Hay fever and the big sneeze
Hay fever season is coming early this year. It's time for sufferers to ready for battle – but finding effective relief is no sneezing matter.
Experts have warned that, owing to the mild winter, hay-fever season is set to start earlier than usual this year. But I already sensed that. You could say that I have a nose for these things!
Last weekend was gloriously sunny. As is the habit in these grey and wet northern climes, I and a guest visiting from abroad melted into the milling crowds savouring the sun-tickled outdoors.
Under the surface of this hopeful scene of rebirth after the barrenness of winter, beneath the gradual blossoming of spring in which nature turns over a new leaf and people crawl out of hibernation to shed their winter skins, while hemlines get shorter as the days get longer, there lurked something more ominous. My eyes and nose were warning me that soon I would not be able to enjoy the good weather – and even the bad would be but a milder ordeal – with such casual bliss.
Hay fever, AKA allergic rhinitis, is a hypersensitivity to pollen from various plants and, depending on individual sensitivity, can cause anything from mild irritation in the eyes and a runny nose, to streaming eyes, sneezing fits, maddening itching, and asthma-like respiratory problems. In fact, researchers are becoming increasingly convinced that hay fever and asthma are related.
For many non-sufferers, hay fever does not sound like a big deal. While it generally does not have serious health consequences, the weeks of unrelenting irritation and torment can almost drive sufferers out of their minds.
Late spring to early summer are my usual season. Being a rather chronic sufferer, I am regularly seized by uncontrollable sneezing fits which actually cause my muscles to ache, not to mention the swollen, itching, streaming eyes, and sleepless nights. On bad days, coherent thought, already tricky, becomes nigh impossible. This makes work harder, especially if you are high on anti-histamines, steroid sprays and cortisone inhalers.
And, for those cursed with this unglamorous ailment, conversation, interrupted by sneezes and nose blowing, becomes a rather unattractive affair. Under the bough of a tree, before a newly sprung thought in June can travel from your mind to pollinate the ear of your lover, it is invariably nipped in the bud by nasal dyslexia. The sublime, in a frustrating comedy of errors, plunges into the slimy cesspit of your hanky.
Dry spells and heat waves are the worst, which leave sufferers dreaming of sunshine but wishing for rain. During the Big Sneeze, a trip to the country is no simple walk-in-the-park; parks themselves turn into houses of unbelievable horror: each blade of grass tickles with the gentleness of a sword and pastures turn into minefields. Sometimes, it is not inconceivable to consider gouging out your eyes or ripping off your nose.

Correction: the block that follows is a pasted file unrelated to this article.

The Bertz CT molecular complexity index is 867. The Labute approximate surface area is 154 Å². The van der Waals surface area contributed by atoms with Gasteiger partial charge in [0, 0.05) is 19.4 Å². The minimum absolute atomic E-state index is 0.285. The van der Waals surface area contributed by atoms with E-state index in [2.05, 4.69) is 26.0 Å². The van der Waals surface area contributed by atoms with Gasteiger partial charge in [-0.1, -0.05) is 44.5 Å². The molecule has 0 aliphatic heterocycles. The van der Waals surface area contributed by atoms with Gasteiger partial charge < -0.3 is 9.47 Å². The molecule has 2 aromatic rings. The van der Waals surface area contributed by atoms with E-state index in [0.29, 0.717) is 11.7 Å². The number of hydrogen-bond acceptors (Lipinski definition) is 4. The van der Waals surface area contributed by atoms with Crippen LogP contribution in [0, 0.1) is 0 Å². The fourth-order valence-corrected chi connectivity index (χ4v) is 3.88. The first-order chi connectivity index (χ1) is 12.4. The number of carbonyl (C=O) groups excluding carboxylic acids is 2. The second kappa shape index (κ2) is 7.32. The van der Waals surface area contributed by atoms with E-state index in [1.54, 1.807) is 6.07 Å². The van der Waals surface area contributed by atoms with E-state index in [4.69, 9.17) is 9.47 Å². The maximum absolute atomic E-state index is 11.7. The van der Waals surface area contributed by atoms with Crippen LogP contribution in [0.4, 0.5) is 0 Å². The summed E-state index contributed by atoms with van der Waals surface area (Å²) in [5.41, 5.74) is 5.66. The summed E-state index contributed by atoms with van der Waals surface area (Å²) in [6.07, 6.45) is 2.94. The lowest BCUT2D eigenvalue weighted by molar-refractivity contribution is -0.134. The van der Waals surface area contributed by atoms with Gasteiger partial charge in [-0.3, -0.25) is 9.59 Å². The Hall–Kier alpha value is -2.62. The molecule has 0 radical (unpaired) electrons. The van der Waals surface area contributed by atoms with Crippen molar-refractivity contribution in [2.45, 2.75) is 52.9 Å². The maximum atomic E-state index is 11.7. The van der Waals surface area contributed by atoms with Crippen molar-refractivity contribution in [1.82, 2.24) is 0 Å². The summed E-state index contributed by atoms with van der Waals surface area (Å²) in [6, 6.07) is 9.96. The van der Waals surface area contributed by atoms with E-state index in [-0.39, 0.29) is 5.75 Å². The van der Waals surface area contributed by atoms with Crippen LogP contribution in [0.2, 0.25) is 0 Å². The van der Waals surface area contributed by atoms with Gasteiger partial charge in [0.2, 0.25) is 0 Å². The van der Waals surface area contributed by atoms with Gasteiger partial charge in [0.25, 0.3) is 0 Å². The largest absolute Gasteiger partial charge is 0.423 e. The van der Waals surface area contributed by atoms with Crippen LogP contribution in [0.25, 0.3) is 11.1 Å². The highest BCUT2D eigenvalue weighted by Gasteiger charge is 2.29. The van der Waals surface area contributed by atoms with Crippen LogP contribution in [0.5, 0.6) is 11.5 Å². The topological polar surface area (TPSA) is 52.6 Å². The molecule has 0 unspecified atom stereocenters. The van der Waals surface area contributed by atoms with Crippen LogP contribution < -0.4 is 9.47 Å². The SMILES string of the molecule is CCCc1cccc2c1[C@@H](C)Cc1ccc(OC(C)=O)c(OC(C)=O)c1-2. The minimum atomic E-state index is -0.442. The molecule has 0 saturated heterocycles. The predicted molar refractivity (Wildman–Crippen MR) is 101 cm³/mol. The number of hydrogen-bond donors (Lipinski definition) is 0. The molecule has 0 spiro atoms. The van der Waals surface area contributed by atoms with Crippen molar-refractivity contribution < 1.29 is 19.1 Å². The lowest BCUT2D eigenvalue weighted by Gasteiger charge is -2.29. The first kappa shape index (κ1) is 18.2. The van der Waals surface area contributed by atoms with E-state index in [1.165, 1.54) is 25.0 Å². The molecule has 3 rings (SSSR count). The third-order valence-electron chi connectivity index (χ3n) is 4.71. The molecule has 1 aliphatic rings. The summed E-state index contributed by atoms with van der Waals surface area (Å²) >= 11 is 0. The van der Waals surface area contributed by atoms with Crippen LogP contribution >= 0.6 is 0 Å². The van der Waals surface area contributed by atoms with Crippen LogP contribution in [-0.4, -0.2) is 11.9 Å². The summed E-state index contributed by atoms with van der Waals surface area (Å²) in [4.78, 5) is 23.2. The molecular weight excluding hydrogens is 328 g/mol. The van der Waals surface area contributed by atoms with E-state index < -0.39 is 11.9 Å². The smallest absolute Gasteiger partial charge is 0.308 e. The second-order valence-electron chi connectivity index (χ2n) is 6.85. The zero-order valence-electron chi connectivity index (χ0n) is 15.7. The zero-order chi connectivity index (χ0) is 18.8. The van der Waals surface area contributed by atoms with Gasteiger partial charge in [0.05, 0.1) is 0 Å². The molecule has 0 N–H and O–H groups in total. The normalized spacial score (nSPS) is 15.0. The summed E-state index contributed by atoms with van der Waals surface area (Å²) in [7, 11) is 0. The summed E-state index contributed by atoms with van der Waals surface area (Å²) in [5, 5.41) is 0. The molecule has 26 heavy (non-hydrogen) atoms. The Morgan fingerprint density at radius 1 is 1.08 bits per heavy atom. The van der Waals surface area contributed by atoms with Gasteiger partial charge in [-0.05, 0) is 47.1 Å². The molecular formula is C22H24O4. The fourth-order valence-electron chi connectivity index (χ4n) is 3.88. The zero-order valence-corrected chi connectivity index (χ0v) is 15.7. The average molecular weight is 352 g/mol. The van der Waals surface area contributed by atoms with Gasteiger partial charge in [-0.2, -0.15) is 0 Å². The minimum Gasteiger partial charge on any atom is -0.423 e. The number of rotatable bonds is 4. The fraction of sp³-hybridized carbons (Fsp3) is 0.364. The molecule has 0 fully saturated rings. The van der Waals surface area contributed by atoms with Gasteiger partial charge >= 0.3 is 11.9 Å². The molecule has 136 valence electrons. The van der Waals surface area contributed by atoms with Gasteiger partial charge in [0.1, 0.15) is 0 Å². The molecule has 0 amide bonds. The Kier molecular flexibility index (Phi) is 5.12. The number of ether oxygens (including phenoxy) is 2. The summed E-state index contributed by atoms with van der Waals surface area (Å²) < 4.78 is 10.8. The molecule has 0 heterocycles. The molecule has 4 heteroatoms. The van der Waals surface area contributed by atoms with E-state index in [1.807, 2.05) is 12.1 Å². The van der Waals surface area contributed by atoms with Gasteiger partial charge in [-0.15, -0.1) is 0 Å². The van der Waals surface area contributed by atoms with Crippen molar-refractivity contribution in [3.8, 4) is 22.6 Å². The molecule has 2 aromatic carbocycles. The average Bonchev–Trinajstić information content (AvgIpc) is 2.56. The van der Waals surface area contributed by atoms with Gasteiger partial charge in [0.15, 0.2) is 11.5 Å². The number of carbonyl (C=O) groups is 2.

Hay fever is also tough on the partners of sufferers. I often feel sorry for my wife when my sneezing causes an earthquake in bed, or when my sleeplessness and sniffling disturb her slumber. On bad nights, I move to another part of the house to grant her some peace and quiet. But you receive confirmation that it is certainly love when she still wants that sniffling, sneezing heap with bloodshot eyes in her bed!
Despite the number of sufferers – estimated at 12 million in the UK alone – medical science has still not found a cure. Of course, it is hardly a life-threatening condition and researchers have more important priorities, such as finding a cure for cancer and Aids and, I hope, diverting more resources to the neglected diseases of the poor, such as malaria.
Nevertheless, it is striking to observe that, in this age of technological and scientific prowess, full comprehension of hay fever, like the common cold, eludes us. We have ventured into outer space, restored sight to the nearly blind, and are on the verge of creating micro black holes, yet no one knows (nose?) how to stop the pollen-powered Big Sneeze.
Instead, what we have is a wide spectrum of pills, nasal sprays and eye drops to alleviate the symptoms, and tips for lifestyle changes which can minimise suffering. The height of hay-fever chic is a pair wrap-around sun glasses (goggles are even better) to shield against some of the pollen. Surgical masks are also in, as are prototype nasal filters which could let your nostrils flare up in that oh-so-sexy way. Caution: can knock innocent bystanders out at 10 paces if worn when pollen has already got up your nose.
Those who would rather not make such outlandish fashion statements are left with the option of shutting themselves away in a hermetically sealed chamber in the mornings and early evenings, during the highest pollen counts. More appealing tactics I've tried include going on holiday to unaffected parts of the world to escape part of the season or heading for the seaside for occasional relief. At the end of the day, for those like me who want to get on with life as normally as possible, the only option is to sneeze and bear with it.
Every year, I wishfully hope that I will outgrow my allergy. And every year it returns with a vengeance. I am sure I'm not alone in wishing that, one day, hay fever sufferers will be able to enjoy summer without this painful thorn in its side.
This article first appeared in The Guardian on 4 May 2008.